Social networking is here to stay. The tools, such as Facebook, MySpace, etc., may not be around forever, but this new method of communication is not going anywhere. We owe it to our kids to really make an effort to understand what's going on in the space, so we can help them understand it, and raise digitally savvy young adults.

Secrets of Social Media Seminar

I will be speaking at the “Secrets of Social Media” seminar being held in Jacksonville, FL on Thursday, March 26. I will be sharing the stage with four wonderful speakers, all of whom bring a valuable perspective to social media and its myriad applications for your business.

Here’s the link for more information. Hope to see you there.

Something kind of cool happened last week that I wanted to share. The post I wrote about Tropicana’s decision to change back to its original “straw in the orange” logo generated a lot of traffic. Evidently, someone at the Pew Research Center’s Project for Excellence in Journalism is among my readers and noticed my analysis. They  cited me and the blog on their weekly index. Who knew people would get so exorcised over an orange juice carton, huh?

Educating kids about social media

I recently returned from the Boston area where I gave a speech at St. Mark’s School, the boarding school I attended back before computers were as common as cell phones. The school’s administration had decided to stop trying to fight the losing battle of trying to keep the kids off of social networking sites via the school’s network and, instead, try and educate the kids on how to use these sites, and the internet in general, more responsibly.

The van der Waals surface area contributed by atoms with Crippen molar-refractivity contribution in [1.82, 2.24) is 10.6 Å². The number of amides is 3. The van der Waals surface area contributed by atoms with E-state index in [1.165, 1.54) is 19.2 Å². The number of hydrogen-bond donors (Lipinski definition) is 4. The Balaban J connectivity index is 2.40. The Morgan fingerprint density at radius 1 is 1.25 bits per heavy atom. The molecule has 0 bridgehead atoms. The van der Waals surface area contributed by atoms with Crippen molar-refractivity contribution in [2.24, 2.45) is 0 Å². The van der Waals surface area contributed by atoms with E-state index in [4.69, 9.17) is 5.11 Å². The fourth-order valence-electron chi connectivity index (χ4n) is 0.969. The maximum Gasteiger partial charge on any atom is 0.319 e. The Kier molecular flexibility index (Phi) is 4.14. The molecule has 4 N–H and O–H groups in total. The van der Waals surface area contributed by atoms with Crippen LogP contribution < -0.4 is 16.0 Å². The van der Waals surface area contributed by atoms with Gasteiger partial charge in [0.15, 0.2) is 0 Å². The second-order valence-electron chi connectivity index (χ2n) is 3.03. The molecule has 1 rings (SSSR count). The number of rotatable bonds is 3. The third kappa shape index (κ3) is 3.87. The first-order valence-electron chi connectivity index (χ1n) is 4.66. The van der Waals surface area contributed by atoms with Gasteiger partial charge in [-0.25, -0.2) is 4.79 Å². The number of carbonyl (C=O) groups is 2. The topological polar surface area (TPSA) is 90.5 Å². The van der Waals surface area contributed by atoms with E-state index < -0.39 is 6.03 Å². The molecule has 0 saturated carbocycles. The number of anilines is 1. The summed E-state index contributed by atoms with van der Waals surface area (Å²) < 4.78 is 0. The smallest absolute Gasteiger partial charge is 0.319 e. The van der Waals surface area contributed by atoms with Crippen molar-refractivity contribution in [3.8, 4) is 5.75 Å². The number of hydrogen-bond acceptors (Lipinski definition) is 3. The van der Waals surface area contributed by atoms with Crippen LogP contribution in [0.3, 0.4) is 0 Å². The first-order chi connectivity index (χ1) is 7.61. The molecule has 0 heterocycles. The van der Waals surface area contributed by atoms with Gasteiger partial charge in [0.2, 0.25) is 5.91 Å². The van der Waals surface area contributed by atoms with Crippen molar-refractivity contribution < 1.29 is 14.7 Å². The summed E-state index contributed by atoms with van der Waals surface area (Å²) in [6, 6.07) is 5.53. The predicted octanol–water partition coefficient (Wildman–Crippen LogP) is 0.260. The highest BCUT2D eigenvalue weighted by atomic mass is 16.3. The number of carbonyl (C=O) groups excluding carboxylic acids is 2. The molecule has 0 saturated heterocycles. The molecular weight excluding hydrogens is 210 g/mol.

My talk focused on a lot on what I discuss here on the blog, e.g. the intersection of online and offline behavior, and I also tried to get them to take the long view of the internet as a way to build their own reputations. (Not sure how successful I was on that score.)

All of us, both young and old, are figuring out the ramifications of all this social media stuff as we go along. There is no road map towards the future and there is no history to guide us. I think we all owe our young people our full attention to these important issues, and we must do away with the attitude that social networking is “stupid” or “just for kids” or a “waste of time” or any other of the dismissive characterizations that I sometimes hear. One cannot educate from a position of fear and even just a few minutes spent on Flickr, Facebook, Ning or Twitter  will go a long way to opening up one’s eyes to the possibilities and opportunities that social networking can offer. (OK, maybe not Twitter! It really IS hard to explain unless you’ve tried it.)

It’s not necessary to spend hours and hours a day updating your status and checking on your friends. But we do owe it to our kids to at least educate OURSELVES as to what all this stuff is about if we want to raise digitally savvy kids who are ready to thrive and compete in the years to come. Technology marches on with or without you: none of us watch black and white TVs or dial rotary phones anymore. As kids, maybe we drove our parents nuts blabbing to our friends on the phone all day and night. Now kids text and use Facebook and other digital ways to communicate with each other. Our job is not to learn how to eavesdrop. It’s to understand how to use today’s version of the telephone.

I am looking forward to getting out to more schools and talking to more kids, parents, teachers and administrators. And a special thanks to my new St. Mark’s Twitter followers. They help me stay connected and informed, and I hope I can do the same.

Have you had trouble seeing eye to eye with your kids about social networking? Do you think your kid’s school does enough to prepare them for a life lived online?

Is offline and online behavior really that different?